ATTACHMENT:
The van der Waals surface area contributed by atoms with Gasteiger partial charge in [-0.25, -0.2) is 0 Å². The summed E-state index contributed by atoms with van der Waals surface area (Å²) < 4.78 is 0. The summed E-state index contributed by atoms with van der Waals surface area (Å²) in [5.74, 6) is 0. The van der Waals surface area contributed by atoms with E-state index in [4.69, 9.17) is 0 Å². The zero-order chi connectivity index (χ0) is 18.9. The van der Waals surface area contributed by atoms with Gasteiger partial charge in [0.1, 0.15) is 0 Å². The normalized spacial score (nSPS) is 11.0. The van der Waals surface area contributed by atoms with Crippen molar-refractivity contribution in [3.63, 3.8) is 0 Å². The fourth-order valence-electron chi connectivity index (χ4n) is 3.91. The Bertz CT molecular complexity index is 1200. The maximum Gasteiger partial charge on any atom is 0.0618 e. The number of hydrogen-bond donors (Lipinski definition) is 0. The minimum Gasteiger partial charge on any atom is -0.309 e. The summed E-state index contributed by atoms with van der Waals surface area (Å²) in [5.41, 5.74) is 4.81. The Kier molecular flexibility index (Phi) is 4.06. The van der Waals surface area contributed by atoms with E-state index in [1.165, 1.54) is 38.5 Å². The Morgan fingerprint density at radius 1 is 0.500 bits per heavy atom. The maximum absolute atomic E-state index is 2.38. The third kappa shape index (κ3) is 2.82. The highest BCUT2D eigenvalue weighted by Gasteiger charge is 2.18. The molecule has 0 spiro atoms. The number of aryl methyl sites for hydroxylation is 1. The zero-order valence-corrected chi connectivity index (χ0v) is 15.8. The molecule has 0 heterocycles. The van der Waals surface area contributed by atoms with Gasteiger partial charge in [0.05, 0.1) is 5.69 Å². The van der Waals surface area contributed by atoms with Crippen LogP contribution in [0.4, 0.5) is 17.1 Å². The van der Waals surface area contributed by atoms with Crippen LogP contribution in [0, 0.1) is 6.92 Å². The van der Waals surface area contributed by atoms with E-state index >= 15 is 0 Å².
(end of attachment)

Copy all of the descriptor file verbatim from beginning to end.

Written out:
The van der Waals surface area contributed by atoms with Gasteiger partial charge in [-0.25, -0.2) is 0 Å². The summed E-state index contributed by atoms with van der Waals surface area (Å²) < 4.78 is 0. The summed E-state index contributed by atoms with van der Waals surface area (Å²) in [5.74, 6) is 0. The van der Waals surface area contributed by atoms with E-state index in [4.69, 9.17) is 0 Å². The zero-order chi connectivity index (χ0) is 18.9. The van der Waals surface area contributed by atoms with Gasteiger partial charge in [0.1, 0.15) is 0 Å². The normalized spacial score (nSPS) is 11.0. The van der Waals surface area contributed by atoms with Crippen molar-refractivity contribution in [3.63, 3.8) is 0 Å². The fourth-order valence-electron chi connectivity index (χ4n) is 3.91. The Bertz CT molecular complexity index is 1200. The maximum Gasteiger partial charge on any atom is 0.0618 e. The number of hydrogen-bond donors (Lipinski definition) is 0. The minimum Gasteiger partial charge on any atom is -0.309 e. The summed E-state index contributed by atoms with van der Waals surface area (Å²) in [5.41, 5.74) is 4.81. The Kier molecular flexibility index (Phi) is 4.06. The van der Waals surface area contributed by atoms with E-state index in [1.165, 1.54) is 38.5 Å². The Morgan fingerprint density at radius 1 is 0.500 bits per heavy atom. The maximum absolute atomic E-state index is 2.38. The third kappa shape index (κ3) is 2.82. The highest BCUT2D eigenvalue weighted by Gasteiger charge is 2.18. The molecule has 0 spiro atoms. The number of aryl methyl sites for hydroxylation is 1. The zero-order valence-corrected chi connectivity index (χ0v) is 15.8. The molecule has 0 heterocycles. The van der Waals surface area contributed by atoms with Gasteiger partial charge in [0.05, 0.1) is 5.69 Å². The van der Waals surface area contributed by atoms with Crippen LogP contribution in [0.4, 0.5) is 17.1 Å². The van der Waals surface area contributed by atoms with Crippen LogP contribution in [0, 0.1) is 6.92 Å². The van der Waals surface area contributed by atoms with E-state index >= 15 is 0 Å².